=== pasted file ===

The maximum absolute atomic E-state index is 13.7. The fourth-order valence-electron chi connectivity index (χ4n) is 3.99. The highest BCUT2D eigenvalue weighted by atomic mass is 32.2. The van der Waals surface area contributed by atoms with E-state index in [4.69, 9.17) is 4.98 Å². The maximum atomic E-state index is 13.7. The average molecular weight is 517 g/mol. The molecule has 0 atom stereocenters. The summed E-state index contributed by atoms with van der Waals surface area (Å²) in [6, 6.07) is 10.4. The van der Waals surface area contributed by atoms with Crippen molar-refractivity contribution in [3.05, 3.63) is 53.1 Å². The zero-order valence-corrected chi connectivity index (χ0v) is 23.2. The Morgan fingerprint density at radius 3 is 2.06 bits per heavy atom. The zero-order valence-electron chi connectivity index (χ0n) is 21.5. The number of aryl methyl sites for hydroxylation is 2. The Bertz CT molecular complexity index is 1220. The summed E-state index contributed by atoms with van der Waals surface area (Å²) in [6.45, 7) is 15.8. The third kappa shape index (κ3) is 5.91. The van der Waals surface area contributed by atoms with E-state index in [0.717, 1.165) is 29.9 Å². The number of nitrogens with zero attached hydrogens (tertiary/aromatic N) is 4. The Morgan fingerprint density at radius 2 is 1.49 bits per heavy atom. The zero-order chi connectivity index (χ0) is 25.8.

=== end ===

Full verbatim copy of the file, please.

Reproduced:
The maximum absolute atomic E-state index is 13.7. The fourth-order valence-electron chi connectivity index (χ4n) is 3.99. The highest BCUT2D eigenvalue weighted by atomic mass is 32.2. The van der Waals surface area contributed by atoms with E-state index in [4.69, 9.17) is 4.98 Å². The maximum atomic E-state index is 13.7. The average molecular weight is 517 g/mol. The molecule has 0 atom stereocenters. The summed E-state index contributed by atoms with van der Waals surface area (Å²) in [6, 6.07) is 10.4. The van der Waals surface area contributed by atoms with Crippen molar-refractivity contribution in [3.05, 3.63) is 53.1 Å². The zero-order valence-corrected chi connectivity index (χ0v) is 23.2. The Morgan fingerprint density at radius 3 is 2.06 bits per heavy atom. The zero-order valence-electron chi connectivity index (χ0n) is 21.5. The number of aryl methyl sites for hydroxylation is 2. The Bertz CT molecular complexity index is 1220. The summed E-state index contributed by atoms with van der Waals surface area (Å²) in [6.45, 7) is 15.8. The third kappa shape index (κ3) is 5.91. The van der Waals surface area contributed by atoms with E-state index in [0.717, 1.165) is 29.9 Å². The number of nitrogens with zero attached hydrogens (tertiary/aromatic N) is 4. The Morgan fingerprint density at radius 2 is 1.49 bits per heavy atom. The zero-order chi connectivity index (χ0) is 25.8.